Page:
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The Regional Learning Programme (RLP) offers the Fundamentals of Social Accountability Monitoring course (a Rhodes University accredited course, The course is currently accredited with Rhodes University at National Qualification Framework level 6) three times a year.
There has been a rise in service delivery protests over the last couple of years. Official police statistics show that over the past 4 years there have been over 3000 service delivery protests in South Africa. A monitoring agency, Municipal IQ, recorded 410 “major service delivery protests” between 2009 and 2012.
This is a sign of two things: that, firstly, citizens are tired of the status quo, and require change. Secondly, that they want to hold to account those they elected into power.
But the question is whether these protests are the most effective way of changing things? Do they change the status quo? Are they effective? If not, what are the effective ways to challenge the government, and to ensure that the government, at all levels, is held accountable?
Service delivery protests are but one, noticeable action. They may work to change some issues, but are they effective to make a lasting and sustainable change, and help build a culture of accountability within communities and government?
in 2013 the Freedom Front Plus complained about the South African public service which is “busy growing abnormally fast and has already reached alarming proportions”. They protested that “South Africa at present has 67 ministers and 159 directors general. Forty years ago, there were only 18 ministers, 6 deputy ministers and 18 directors general.”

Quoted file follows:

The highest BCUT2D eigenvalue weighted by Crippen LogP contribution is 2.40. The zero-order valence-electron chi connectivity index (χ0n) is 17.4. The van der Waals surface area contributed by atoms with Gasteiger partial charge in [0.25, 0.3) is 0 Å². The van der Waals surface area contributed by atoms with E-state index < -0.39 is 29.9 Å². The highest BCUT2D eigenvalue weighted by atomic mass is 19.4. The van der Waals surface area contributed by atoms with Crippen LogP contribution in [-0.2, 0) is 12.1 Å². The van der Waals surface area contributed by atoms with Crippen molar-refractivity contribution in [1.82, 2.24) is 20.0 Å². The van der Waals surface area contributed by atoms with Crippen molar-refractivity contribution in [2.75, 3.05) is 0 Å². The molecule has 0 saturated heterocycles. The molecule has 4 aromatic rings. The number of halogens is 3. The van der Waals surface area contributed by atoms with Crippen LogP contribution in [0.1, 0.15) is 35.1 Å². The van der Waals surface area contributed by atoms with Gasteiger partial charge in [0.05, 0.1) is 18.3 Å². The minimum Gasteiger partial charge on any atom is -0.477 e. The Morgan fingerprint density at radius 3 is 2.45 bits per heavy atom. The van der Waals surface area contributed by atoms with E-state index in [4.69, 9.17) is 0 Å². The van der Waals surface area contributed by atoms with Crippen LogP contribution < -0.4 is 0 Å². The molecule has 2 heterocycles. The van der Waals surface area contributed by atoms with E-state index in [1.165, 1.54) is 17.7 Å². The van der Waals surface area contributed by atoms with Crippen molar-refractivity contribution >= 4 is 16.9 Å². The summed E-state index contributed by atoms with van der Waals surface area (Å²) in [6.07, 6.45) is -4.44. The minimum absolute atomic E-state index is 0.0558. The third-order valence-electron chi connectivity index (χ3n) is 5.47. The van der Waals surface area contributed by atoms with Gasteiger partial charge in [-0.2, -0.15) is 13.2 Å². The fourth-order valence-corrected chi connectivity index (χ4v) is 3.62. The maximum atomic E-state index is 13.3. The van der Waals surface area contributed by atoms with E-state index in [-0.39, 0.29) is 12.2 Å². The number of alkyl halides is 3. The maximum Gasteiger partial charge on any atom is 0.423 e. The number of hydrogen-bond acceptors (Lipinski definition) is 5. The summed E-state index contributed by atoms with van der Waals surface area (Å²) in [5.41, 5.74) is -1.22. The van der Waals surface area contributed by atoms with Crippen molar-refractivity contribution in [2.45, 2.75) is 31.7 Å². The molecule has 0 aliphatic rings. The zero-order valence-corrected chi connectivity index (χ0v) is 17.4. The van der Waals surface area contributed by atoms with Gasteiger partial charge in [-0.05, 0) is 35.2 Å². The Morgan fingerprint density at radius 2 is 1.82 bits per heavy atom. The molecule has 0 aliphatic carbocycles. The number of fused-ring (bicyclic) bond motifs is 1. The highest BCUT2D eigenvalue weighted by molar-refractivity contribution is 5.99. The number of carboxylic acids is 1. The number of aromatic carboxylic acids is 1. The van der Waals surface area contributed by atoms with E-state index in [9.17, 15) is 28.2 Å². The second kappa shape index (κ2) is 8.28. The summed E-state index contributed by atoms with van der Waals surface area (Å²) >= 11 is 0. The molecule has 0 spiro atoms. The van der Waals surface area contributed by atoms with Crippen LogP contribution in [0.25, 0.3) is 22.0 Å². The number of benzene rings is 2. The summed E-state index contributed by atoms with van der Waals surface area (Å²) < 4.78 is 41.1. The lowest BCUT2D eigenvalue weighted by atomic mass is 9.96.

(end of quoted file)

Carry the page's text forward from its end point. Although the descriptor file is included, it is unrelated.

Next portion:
By the end of October 2011, the public service had nearly 1,3 million people in its employ, including members of the South African National Defense Force. National government employed 391 922 people and the nine provincial governments 891 430 people.
It is important though to note that forty years ago, the public service was mainly serving the needs of a minority of citizens of the country. The dawn of democracy meant that the public service would have to cater for a far greater number of South Africans, and therefore an increase in the public service size was inevitable, albeit the question of the actual size and its financial sustainability does call for interrogation.
However, a more critical question is whether this ‘large’ (more…)